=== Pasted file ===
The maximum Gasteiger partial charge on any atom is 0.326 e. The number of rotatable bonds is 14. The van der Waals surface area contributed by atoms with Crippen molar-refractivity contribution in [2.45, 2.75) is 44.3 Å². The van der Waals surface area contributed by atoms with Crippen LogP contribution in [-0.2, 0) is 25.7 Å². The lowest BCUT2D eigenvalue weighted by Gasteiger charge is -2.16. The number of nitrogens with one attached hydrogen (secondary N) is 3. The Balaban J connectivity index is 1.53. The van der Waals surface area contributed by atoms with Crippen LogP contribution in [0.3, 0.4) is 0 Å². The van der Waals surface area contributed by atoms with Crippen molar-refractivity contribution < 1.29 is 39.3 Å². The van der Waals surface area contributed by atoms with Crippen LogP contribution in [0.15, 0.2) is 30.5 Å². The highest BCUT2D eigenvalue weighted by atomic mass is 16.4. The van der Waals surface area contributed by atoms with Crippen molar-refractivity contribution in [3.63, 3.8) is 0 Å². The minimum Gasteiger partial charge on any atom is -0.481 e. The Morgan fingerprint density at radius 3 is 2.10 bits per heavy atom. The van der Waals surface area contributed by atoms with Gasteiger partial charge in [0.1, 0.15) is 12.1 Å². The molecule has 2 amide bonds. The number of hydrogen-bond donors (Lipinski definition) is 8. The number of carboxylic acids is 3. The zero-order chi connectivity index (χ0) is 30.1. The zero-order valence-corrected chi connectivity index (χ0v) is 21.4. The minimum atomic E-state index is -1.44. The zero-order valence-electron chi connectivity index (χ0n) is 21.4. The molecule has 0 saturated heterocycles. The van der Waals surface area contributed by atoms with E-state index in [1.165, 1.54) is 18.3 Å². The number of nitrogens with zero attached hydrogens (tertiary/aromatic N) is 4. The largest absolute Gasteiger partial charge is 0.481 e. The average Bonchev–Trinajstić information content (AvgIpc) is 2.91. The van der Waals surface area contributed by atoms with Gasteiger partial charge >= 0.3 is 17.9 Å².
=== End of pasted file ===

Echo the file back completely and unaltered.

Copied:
The maximum Gasteiger partial charge on any atom is 0.326 e. The number of rotatable bonds is 14. The van der Waals surface area contributed by atoms with Crippen molar-refractivity contribution in [2.45, 2.75) is 44.3 Å². The van der Waals surface area contributed by atoms with Crippen LogP contribution in [-0.2, 0) is 25.7 Å². The lowest BCUT2D eigenvalue weighted by Gasteiger charge is -2.16. The number of nitrogens with one attached hydrogen (secondary N) is 3. The Balaban J connectivity index is 1.53. The van der Waals surface area contributed by atoms with Crippen LogP contribution in [0.3, 0.4) is 0 Å². The van der Waals surface area contributed by atoms with Crippen molar-refractivity contribution < 1.29 is 39.3 Å². The van der Waals surface area contributed by atoms with Crippen LogP contribution in [0.15, 0.2) is 30.5 Å². The highest BCUT2D eigenvalue weighted by atomic mass is 16.4. The van der Waals surface area contributed by atoms with Crippen molar-refractivity contribution in [3.63, 3.8) is 0 Å². The minimum Gasteiger partial charge on any atom is -0.481 e. The Morgan fingerprint density at radius 3 is 2.10 bits per heavy atom. The van der Waals surface area contributed by atoms with Gasteiger partial charge in [0.1, 0.15) is 12.1 Å². The molecule has 2 amide bonds. The number of hydrogen-bond donors (Lipinski definition) is 8. The number of carboxylic acids is 3. The zero-order chi connectivity index (χ0) is 30.1. The zero-order valence-corrected chi connectivity index (χ0v) is 21.4. The minimum atomic E-state index is -1.44. The zero-order valence-electron chi connectivity index (χ0n) is 21.4. The molecule has 0 saturated heterocycles. The van der Waals surface area contributed by atoms with E-state index in [1.165, 1.54) is 18.3 Å². The number of nitrogens with zero attached hydrogens (tertiary/aromatic N) is 4. The largest absolute Gasteiger partial charge is 0.481 e. The average Bonchev–Trinajstić information content (AvgIpc) is 2.91. The van der Waals surface area contributed by atoms with Gasteiger partial charge >= 0.3 is 17.9 Å².